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6 Policy Issues and Recommendations Policy issues considered by the panel included the issue of competitiveness, the matter of education for photonics, and the question of facilities--especially those for growing and characterizing superlattice materials. COMPETITIVENESS This, in the panel's view, is the critical issue. There is no question concern- ing the increasing importance of photonics, but the future role of the United States in this field is not so clear. There is excellent work being done in Ger- many, France, the United Kingdom, and other countries of Europe. There is also evidence of future strong competition from Korea, Taiwan, and the People's Republic of China. However, as in so many high-technology fields, the major competition at present comes from Japan. The issue of competitiveness ~11 consequently be discussed in relation to the Japanese effort. The semiconductor laser was first demonstrated in this country (by four groups, almost simultaneously and the double-heterostructure version--which made the device practical--was also first demonstrated in the United States.2 Yet, the largest number of such lasers are now produced in Japan, from the high-volume, low-cost version used in compact disc players to high-performance, high-cost versions designed for long-distance, fiber-optic communication systems. There are many other examples of photonic concepts originating in this country but developed as products in Japan. The only major counter- example in the photonics field where the United States continues to play a 65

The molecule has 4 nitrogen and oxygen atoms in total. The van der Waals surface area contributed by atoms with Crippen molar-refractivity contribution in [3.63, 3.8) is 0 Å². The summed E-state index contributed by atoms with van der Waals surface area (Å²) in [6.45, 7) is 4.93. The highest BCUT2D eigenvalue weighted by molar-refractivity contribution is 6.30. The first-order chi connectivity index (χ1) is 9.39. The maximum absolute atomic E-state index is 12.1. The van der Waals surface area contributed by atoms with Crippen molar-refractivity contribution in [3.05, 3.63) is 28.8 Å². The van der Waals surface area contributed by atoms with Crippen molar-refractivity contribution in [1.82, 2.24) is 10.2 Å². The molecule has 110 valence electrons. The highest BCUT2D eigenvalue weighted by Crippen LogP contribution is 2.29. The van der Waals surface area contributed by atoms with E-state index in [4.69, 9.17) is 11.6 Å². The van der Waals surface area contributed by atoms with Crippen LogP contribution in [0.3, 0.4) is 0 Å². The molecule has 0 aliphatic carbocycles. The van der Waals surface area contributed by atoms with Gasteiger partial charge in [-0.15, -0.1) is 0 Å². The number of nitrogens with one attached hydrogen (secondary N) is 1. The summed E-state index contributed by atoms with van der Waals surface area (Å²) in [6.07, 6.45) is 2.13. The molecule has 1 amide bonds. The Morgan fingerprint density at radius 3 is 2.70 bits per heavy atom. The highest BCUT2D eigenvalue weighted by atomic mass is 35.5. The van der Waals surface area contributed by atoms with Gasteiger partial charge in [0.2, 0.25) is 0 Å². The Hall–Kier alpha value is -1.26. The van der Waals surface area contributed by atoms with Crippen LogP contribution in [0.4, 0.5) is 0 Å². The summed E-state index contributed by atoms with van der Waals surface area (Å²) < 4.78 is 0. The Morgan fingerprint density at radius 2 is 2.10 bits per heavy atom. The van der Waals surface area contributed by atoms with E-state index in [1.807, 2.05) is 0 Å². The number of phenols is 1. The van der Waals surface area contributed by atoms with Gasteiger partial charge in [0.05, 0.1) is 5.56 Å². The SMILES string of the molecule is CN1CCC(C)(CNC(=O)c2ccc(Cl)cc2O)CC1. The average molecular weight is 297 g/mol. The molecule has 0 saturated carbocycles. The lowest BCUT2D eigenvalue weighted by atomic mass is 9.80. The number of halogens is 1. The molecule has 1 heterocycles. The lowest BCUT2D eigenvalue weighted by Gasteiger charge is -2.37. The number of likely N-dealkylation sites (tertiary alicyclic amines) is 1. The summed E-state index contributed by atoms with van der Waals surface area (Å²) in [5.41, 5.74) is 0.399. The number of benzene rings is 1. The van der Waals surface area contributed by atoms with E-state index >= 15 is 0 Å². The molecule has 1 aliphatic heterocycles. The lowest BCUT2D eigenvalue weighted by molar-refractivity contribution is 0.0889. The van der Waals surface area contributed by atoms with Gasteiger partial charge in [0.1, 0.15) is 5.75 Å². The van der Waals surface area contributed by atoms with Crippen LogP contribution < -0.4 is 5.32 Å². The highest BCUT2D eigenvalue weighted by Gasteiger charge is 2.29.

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66 PHO TONICS dominant role is optical fibers. Here there has been an excellent coupling between research and development and manufacturing. In a 1986 Fortune survey of experts in various high-technology fields, Japan was rated well above the United States and Europe in optoelectronics, an evaluation epitomized in the following statement: "Everyone concedes that the Japanese lead the world hands-down in one important new technology originally developed in the U.S."3 Due to the critical nature of Japanese competition in high-technology fields, there have been many studies of the reasons, with recommendations for improvement of the U.S. position. Many of these studies conclude that the differences in competitiveness arise largely from structural differences in the two societies. Certainly, there is more effective central planning concerning technical objectives in Japan than in the United States, as well as a more consistent set of government policies concerning direct government support, taxation, end tariff structures to support these objectives. Japan's lower interest rates and different methods of financing development work also encourage longer-term objectives than is the case in the United States. To the extent that changes in major national policies are desirable, the impetus for such change will have to come from a top level, with consideration of the effects on all elements of society. The remainder of this discussion will consequently focus on issues specific to photonics, with suggestions to industry and recommenda- tions for the federal government that the panel believes could be implemented. Some of the recent studies of the competitiveness issue related to photonics include the 1984 NAE/NRC study, The Competitive Status of the U.S. Electron- ics Industry4; the NSF-sponsored, Japanese Technology Evaluation Program's (JTEC) 1985 report, Opto- and Micro-Electronicss; and the 1986 NRC state-of- the-art review, Advanced Processing of Electronic Materials in the United States and Japan.6 According to the JTEC report: In opto-electronics, in particular, the Japanese have made major, original contributions and, while their adaptive ingenuity can be expected to continue to produce market-oriented products, their original creative contributions to this field are expected to increase steadily in the future. Of particular significance are the collaborative interactions between industrial organizations, and between these organizations and the Japanese government, with the Opto-electronics Joint Research Laboratory as a clear example. The Japanese government, which plays an important role in promoting its industries through such means as protectionist trade policies, does not dictate selection and development of specific technological options. Industrial organizations in Japan have made long-term commitments to these technologies, and they are not deterred from Pursuing them even if the payoff is not immediate or is not generic in char- acter. ~